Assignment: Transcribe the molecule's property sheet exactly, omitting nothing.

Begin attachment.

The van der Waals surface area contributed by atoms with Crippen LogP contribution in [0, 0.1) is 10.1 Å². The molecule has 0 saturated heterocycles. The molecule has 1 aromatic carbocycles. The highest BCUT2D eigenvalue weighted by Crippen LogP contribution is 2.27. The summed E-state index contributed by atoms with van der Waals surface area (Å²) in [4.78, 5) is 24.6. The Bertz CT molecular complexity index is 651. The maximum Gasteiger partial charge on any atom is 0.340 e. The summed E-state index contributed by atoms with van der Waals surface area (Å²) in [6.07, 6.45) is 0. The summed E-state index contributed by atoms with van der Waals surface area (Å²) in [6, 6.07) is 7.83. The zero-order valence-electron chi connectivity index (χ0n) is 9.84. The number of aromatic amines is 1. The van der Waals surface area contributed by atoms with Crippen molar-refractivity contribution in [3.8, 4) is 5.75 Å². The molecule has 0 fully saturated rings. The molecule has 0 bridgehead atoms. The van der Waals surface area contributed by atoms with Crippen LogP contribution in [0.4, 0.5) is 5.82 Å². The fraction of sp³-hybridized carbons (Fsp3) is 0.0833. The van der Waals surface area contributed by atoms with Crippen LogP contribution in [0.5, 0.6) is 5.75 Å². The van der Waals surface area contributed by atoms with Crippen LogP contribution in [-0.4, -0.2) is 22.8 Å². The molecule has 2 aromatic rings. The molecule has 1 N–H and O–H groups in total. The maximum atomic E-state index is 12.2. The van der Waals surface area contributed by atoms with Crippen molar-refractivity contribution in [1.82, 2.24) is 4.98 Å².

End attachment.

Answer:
The van der Waals surface area contributed by atoms with Crippen LogP contribution in [0, 0.1) is 10.1 Å². The molecule has 0 saturated heterocycles. The molecule has 1 aromatic carbocycles. The highest BCUT2D eigenvalue weighted by Crippen LogP contribution is 2.27. The summed E-state index contributed by atoms with van der Waals surface area (Å²) in [4.78, 5) is 24.6. The Bertz CT molecular complexity index is 651. The maximum Gasteiger partial charge on any atom is 0.340 e. The summed E-state index contributed by atoms with van der Waals surface area (Å²) in [6.07, 6.45) is 0. The summed E-state index contributed by atoms with van der Waals surface area (Å²) in [6, 6.07) is 7.83. The zero-order valence-electron chi connectivity index (χ0n) is 9.84. The number of aromatic amines is 1. The van der Waals surface area contributed by atoms with Crippen molar-refractivity contribution in [3.8, 4) is 5.75 Å². The molecule has 0 fully saturated rings. The molecule has 0 bridgehead atoms. The van der Waals surface area contributed by atoms with Crippen LogP contribution in [0.4, 0.5) is 5.82 Å². The fraction of sp³-hybridized carbons (Fsp3) is 0.0833. The van der Waals surface area contributed by atoms with Crippen LogP contribution in [0.5, 0.6) is 5.75 Å². The van der Waals surface area contributed by atoms with Crippen LogP contribution in [-0.4, -0.2) is 22.8 Å². The molecule has 2 aromatic rings. The molecule has 1 N–H and O–H groups in total. The maximum atomic E-state index is 12.2. The van der Waals surface area contributed by atoms with Crippen molar-refractivity contribution in [1.82, 2.24) is 4.98 Å².